While the ALLTIME setup doesn’t look like it’ll blow away the Duke or Baron in terms of weight, other advantages lie elsewhere. The stack height is lower than any other high DIN AT binding system (certainly lower than the Duke, which puts the boot sole a little more than 1″ above the ski). Perhaps more importantly, the ALLTIME is made with torsionally strong and replaceable bearings. Toe pivot points are notorious for becoming weak and loose over time on nearly all AT bindings. MFD may have created a solution to this. They better have, since most skiers looking to buy the ALLTIME won’t tolerate any kind of slop in the toepiece on their descent.
The riser system on the ALLTIME looks promising. With 6 and 14 degree positions, the riser bar also serves as the locking mechanism for the heel. Apparently, this can all be manipulated easily with just a pole. If that is indeed the case, MFD presents a more efficient design than the Duke or Baron, which requires the ski to be removed to switch in and out of touring mode. The heelpiece of the system (MFD calls it the “Chop Block”) floats on it’s mounting plate that allows the ski to flex naturally. This would be quite a feat for MFD if they can maintain the original performance dynamics of a ski, even with such a large piece of hardware riding on top.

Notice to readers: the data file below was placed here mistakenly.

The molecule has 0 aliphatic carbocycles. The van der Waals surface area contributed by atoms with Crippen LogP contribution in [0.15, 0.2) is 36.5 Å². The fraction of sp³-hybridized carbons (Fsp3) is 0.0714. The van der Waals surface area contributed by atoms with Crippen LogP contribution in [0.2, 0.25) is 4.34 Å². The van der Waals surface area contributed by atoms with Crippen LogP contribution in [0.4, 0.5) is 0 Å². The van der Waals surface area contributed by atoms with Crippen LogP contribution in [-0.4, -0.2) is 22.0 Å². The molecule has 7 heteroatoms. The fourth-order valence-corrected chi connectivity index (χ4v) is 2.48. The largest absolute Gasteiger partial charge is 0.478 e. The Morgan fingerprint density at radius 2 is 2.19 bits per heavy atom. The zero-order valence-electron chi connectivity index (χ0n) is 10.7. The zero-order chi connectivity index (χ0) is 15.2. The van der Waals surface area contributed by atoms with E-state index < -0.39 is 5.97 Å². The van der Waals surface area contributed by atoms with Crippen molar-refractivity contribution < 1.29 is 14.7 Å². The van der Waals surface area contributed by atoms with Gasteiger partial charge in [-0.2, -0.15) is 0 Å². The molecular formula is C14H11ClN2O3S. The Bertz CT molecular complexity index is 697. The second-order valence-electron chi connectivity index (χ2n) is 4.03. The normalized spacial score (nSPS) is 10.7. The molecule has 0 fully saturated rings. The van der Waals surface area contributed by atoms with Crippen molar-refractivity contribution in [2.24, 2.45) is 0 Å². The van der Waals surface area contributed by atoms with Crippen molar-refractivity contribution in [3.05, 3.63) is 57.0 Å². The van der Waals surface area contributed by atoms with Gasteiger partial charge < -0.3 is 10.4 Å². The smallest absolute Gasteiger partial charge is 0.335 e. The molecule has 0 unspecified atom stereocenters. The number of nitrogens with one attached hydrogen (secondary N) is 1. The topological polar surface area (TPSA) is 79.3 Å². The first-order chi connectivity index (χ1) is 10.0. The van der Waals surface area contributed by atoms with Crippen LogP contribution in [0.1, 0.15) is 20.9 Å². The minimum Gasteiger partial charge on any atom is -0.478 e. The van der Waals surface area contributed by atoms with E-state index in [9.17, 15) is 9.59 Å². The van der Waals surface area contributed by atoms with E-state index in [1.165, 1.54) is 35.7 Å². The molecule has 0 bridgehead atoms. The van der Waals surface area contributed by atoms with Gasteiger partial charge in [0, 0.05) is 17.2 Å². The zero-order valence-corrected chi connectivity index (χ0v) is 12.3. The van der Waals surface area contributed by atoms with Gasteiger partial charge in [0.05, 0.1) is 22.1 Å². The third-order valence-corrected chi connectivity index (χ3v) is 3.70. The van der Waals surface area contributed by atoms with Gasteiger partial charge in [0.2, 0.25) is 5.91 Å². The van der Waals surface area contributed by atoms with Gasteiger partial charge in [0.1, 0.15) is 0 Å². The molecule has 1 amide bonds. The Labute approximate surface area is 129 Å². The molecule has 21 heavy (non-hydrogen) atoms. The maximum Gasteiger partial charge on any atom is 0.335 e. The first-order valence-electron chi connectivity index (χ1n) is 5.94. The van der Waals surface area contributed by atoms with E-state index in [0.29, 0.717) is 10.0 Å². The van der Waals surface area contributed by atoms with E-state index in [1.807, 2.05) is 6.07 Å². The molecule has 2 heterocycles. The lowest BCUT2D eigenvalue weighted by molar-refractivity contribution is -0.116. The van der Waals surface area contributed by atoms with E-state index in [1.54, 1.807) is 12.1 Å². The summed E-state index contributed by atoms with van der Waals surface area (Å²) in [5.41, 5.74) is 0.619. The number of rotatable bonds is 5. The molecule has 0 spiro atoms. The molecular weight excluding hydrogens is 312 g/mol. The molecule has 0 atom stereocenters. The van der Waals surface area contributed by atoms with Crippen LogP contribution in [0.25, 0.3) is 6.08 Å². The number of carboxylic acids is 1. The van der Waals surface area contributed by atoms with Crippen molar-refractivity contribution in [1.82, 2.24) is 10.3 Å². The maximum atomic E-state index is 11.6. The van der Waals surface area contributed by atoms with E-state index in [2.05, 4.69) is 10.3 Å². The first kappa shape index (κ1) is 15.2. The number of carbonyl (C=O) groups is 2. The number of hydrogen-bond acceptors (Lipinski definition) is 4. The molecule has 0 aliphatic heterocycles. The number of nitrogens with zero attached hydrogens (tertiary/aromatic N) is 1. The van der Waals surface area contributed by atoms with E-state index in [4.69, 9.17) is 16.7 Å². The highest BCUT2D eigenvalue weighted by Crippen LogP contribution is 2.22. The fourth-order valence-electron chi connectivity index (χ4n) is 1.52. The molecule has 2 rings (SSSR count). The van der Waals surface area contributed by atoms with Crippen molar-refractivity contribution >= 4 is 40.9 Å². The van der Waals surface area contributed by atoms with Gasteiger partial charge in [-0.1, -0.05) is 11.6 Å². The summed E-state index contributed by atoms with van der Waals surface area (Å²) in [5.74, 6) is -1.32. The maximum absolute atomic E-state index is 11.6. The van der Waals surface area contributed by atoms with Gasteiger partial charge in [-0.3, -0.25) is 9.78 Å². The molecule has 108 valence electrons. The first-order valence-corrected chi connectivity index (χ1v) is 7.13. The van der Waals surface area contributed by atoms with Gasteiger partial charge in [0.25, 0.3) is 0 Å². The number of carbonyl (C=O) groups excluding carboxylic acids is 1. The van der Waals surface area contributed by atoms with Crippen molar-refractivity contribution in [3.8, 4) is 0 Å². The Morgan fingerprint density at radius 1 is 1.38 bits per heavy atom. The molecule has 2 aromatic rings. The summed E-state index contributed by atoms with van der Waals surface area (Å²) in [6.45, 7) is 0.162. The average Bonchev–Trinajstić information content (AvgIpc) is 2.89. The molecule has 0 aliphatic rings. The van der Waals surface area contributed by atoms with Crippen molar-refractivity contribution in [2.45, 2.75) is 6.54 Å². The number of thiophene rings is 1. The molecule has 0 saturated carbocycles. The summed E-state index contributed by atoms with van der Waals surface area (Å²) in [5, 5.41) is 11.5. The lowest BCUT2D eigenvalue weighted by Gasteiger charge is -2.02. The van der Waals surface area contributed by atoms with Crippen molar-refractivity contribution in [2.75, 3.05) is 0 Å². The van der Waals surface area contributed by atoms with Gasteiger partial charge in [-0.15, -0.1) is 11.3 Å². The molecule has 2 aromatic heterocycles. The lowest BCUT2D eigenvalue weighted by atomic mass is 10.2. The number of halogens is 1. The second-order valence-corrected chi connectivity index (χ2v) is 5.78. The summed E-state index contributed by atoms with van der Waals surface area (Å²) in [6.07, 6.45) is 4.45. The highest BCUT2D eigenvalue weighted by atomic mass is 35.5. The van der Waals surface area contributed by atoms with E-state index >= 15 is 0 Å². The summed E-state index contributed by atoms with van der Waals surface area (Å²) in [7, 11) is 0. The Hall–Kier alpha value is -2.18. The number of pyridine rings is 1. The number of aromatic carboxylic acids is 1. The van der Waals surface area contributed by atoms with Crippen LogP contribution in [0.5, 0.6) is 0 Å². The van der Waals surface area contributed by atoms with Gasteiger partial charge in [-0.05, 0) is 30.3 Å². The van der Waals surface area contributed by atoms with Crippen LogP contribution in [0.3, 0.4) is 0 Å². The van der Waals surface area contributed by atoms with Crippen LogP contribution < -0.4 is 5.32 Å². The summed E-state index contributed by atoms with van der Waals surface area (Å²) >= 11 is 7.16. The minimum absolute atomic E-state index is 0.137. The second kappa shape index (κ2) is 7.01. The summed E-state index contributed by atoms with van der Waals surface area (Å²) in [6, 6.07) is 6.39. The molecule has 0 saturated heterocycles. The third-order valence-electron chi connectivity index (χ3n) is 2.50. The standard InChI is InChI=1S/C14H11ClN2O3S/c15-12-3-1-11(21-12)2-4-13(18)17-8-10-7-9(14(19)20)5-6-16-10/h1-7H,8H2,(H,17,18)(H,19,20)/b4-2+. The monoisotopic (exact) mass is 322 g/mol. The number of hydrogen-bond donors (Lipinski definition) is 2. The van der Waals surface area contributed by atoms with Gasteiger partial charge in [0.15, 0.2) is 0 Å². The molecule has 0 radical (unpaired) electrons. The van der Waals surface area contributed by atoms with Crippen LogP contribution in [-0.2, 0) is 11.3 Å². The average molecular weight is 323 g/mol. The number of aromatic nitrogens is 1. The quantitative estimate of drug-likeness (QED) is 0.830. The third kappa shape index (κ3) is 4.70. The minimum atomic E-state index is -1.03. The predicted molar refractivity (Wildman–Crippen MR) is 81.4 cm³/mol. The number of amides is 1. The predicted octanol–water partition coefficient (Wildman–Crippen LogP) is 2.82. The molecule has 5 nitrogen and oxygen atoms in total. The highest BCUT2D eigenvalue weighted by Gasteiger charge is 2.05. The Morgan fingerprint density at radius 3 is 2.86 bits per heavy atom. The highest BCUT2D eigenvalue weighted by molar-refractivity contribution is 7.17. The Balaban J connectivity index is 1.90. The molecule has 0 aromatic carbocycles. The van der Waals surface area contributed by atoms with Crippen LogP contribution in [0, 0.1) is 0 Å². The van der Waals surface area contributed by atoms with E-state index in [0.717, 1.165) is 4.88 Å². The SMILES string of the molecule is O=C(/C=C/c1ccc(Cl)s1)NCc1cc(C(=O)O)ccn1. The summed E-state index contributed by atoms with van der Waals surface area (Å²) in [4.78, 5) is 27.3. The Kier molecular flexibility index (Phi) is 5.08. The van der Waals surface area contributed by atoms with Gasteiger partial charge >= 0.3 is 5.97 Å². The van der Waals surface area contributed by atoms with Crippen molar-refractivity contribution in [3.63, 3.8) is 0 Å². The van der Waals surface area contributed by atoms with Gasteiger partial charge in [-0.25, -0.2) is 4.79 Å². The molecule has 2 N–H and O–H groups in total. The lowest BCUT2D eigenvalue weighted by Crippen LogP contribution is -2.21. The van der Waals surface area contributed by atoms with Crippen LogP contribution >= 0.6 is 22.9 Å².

One of the coolest features of the ALLTIME system are MFD’s Switch Plates (available separately). Slap the mounting plates on another pair of skis and you have the ability to move the whole ALLTIME system (with bindings) from one set of boards to another. Why buy another pair of bindings when you only need one? Currently listed at $300 per pair, this could be one of the ALLTIME system’s major selling points.